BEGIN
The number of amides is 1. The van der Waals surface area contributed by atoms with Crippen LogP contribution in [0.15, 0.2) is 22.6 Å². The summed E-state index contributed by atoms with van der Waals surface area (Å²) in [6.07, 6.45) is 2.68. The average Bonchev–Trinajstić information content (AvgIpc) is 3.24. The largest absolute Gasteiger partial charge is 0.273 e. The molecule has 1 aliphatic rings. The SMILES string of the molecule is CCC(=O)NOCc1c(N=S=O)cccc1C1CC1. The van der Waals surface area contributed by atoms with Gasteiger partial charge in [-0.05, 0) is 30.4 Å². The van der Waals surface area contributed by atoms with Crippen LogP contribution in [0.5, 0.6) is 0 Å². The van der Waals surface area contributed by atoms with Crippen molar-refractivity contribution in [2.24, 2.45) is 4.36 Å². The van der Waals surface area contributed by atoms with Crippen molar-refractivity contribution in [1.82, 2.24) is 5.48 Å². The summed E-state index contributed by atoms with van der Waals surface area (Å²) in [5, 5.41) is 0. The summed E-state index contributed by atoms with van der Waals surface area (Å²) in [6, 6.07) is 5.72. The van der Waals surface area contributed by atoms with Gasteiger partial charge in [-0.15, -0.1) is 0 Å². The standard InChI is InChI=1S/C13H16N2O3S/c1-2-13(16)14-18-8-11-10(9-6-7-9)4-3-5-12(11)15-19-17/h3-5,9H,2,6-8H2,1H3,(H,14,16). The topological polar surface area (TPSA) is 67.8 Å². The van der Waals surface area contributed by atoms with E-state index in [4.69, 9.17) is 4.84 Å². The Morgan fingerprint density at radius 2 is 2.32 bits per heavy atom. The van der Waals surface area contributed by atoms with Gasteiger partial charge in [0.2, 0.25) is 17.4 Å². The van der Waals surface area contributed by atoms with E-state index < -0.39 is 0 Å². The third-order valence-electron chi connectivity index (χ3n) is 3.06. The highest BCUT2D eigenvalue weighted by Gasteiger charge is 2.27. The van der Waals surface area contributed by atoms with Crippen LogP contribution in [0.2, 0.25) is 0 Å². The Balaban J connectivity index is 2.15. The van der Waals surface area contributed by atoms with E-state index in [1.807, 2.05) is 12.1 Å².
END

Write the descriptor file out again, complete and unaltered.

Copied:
The number of amides is 1. The van der Waals surface area contributed by atoms with Crippen LogP contribution in [0.15, 0.2) is 22.6 Å². The summed E-state index contributed by atoms with van der Waals surface area (Å²) in [6.07, 6.45) is 2.68. The average Bonchev–Trinajstić information content (AvgIpc) is 3.24. The largest absolute Gasteiger partial charge is 0.273 e. The molecule has 1 aliphatic rings. The SMILES string of the molecule is CCC(=O)NOCc1c(N=S=O)cccc1C1CC1. The van der Waals surface area contributed by atoms with Gasteiger partial charge in [-0.05, 0) is 30.4 Å². The van der Waals surface area contributed by atoms with Crippen LogP contribution in [0.5, 0.6) is 0 Å². The van der Waals surface area contributed by atoms with Crippen molar-refractivity contribution in [2.24, 2.45) is 4.36 Å². The van der Waals surface area contributed by atoms with Crippen molar-refractivity contribution in [1.82, 2.24) is 5.48 Å². The summed E-state index contributed by atoms with van der Waals surface area (Å²) in [5, 5.41) is 0. The summed E-state index contributed by atoms with van der Waals surface area (Å²) in [6, 6.07) is 5.72. The van der Waals surface area contributed by atoms with Gasteiger partial charge in [-0.15, -0.1) is 0 Å². The standard InChI is InChI=1S/C13H16N2O3S/c1-2-13(16)14-18-8-11-10(9-6-7-9)4-3-5-12(11)15-19-17/h3-5,9H,2,6-8H2,1H3,(H,14,16). The topological polar surface area (TPSA) is 67.8 Å². The van der Waals surface area contributed by atoms with E-state index in [4.69, 9.17) is 4.84 Å². The Morgan fingerprint density at radius 2 is 2.32 bits per heavy atom. The van der Waals surface area contributed by atoms with Gasteiger partial charge in [0.2, 0.25) is 17.4 Å². The van der Waals surface area contributed by atoms with E-state index < -0.39 is 0 Å². The third-order valence-electron chi connectivity index (χ3n) is 3.06. The highest BCUT2D eigenvalue weighted by Gasteiger charge is 2.27. The van der Waals surface area contributed by atoms with Crippen LogP contribution in [0.2, 0.25) is 0 Å². The Balaban J connectivity index is 2.15. The van der Waals surface area contributed by atoms with E-state index in [1.807, 2.05) is 12.1 Å².